(RxWiki News) Vitamin D, when used as a supplement to antibiotics, can help speed up the treatment of tuberculosis, according to a recent study out of London.
Researchers funded by the British Lung Foundation have discovered how vitamin D boosts immune response and helps in the treatment of tuberculosis, in conjunction with antibiotics. Patients who were undergoing antibiotic treatment for TB and received vitamin D saw TB clearance from their lungs a week earlier. While not a drastic improvement, this statistic was even higher in those with a particularly strong vitamin D receptor.
Vitamin D is found in only a few foods, such as fatty fish and milk, but the skin also naturally makes vitamin D when exposed to the sun. Supplements can also be taken, especially in winter months which do not provide adequate sunlight for its production and also for individuals who have darker skin, are older or obese.
97 percent of the patients already had vitamin D deficiencies, which is a very common problem in TB patients. Patients in the UK were especially at risk, due to the lack of sunshine. Vitamin D has a strong effect on the immune system, and the recent findings on its benefits in TB therapy may pave the way for improved overall treatment and cutting down the time usually taken for recovery.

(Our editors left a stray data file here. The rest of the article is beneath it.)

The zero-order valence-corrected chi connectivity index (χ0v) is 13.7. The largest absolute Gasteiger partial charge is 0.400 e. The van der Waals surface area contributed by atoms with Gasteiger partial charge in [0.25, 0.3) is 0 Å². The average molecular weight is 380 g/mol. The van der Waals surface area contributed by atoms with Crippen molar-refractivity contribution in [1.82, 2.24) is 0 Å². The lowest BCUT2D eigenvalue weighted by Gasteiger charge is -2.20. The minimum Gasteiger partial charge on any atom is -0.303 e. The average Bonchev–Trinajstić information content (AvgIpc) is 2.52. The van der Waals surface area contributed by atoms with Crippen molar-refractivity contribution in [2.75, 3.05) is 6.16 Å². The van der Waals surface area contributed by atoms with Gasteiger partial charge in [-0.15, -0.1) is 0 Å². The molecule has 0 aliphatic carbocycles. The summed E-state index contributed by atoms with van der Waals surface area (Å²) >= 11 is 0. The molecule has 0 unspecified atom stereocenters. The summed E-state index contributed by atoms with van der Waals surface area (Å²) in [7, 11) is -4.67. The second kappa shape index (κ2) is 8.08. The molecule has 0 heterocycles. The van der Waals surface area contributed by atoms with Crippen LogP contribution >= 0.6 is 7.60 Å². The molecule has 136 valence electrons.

Tuberculosis is a highly infectious disease that attacks the lungs and if left untreated, kills around half of those infected. It is caused by a bacteria and is easily spread; symptoms include persistent cough (sometimes coughing of blood), fever, night sweats and weight loss.
One third of the world is infected with TB. Nine million new reports pop up every year, and nearly two million die from the disease. However, it is curable and preventable through vaccine.